The other day, I mentioned on Facebook that we at CBS News were going to air a special hour on the Newtown tragedy and immediately, a woman I know quite well said, “This is so horrible. We don’t need it blasted all over TV.” I hear those sentiments all the time whenever one of these brutal national news stories erupts and the truth is, we do need to cover it and cover it well.
This is a major news story and its the job of those of us in the media to give the story as much play as it deserves and can there be any doubt that this story deserves a LOT of coverage?
I can’t tell you how impressed I was — along with most everyone else in the country — by the way Newtown parent Robbie Parker handled himself during the aftermath. Robbie lost his little girl but he stood before the cameras in a suit and tie and looking dignified and brave and heart-broken, told the nation about his sweet, angelic six-year-old daughter Emilie and why he missed her. THAT is the way to handle yourself in a crises. Not everyone can do it but didn’t television viewers everywhere appreciate that Robbie took time out from his nightmare to do what he did, to remember his daughter?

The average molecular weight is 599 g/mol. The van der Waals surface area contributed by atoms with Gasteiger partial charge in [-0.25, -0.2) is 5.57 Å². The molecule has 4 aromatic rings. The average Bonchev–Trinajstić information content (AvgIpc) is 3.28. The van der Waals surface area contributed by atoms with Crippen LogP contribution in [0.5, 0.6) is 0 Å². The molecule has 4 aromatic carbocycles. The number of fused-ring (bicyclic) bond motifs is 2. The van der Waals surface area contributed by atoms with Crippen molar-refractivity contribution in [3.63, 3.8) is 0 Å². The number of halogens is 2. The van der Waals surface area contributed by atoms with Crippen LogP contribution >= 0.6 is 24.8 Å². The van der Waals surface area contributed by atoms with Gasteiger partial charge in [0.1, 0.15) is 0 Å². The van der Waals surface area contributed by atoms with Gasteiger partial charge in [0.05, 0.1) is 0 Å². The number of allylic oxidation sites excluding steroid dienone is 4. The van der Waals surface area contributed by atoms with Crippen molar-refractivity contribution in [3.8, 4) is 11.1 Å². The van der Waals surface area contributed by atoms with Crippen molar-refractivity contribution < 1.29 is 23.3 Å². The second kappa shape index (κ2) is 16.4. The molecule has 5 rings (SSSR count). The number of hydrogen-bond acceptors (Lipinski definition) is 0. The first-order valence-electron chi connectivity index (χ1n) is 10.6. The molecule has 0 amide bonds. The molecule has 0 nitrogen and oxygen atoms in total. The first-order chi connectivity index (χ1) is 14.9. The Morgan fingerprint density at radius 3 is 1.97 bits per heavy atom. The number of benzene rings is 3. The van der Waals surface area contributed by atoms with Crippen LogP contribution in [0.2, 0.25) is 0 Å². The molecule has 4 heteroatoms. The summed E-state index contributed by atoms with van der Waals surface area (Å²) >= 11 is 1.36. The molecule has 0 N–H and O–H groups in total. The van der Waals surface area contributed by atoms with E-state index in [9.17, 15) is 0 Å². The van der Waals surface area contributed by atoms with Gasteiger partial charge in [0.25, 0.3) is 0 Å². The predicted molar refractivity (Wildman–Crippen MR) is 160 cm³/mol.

The truth is that television captures raw emotion much better than print. We could have read about what Robbie said but it would not have had the same power if he had not stepped before the cameras to share his grief with the nation. I’m glad he did and not just because I work in television. He stole the spotlight away from the shooter and placed it where it belongs. I’m sure he’s at peace with what he did.
He has become the face of parental grief and it’s no accident that President Obama went out of his way to share a few words with him.
Let’s be honest with ourselves — we have a job to do and millions of people yearn for information. If you are one of the few who do not, the answer is clear — stop watching. The media is not going to stop reporting, nor should we.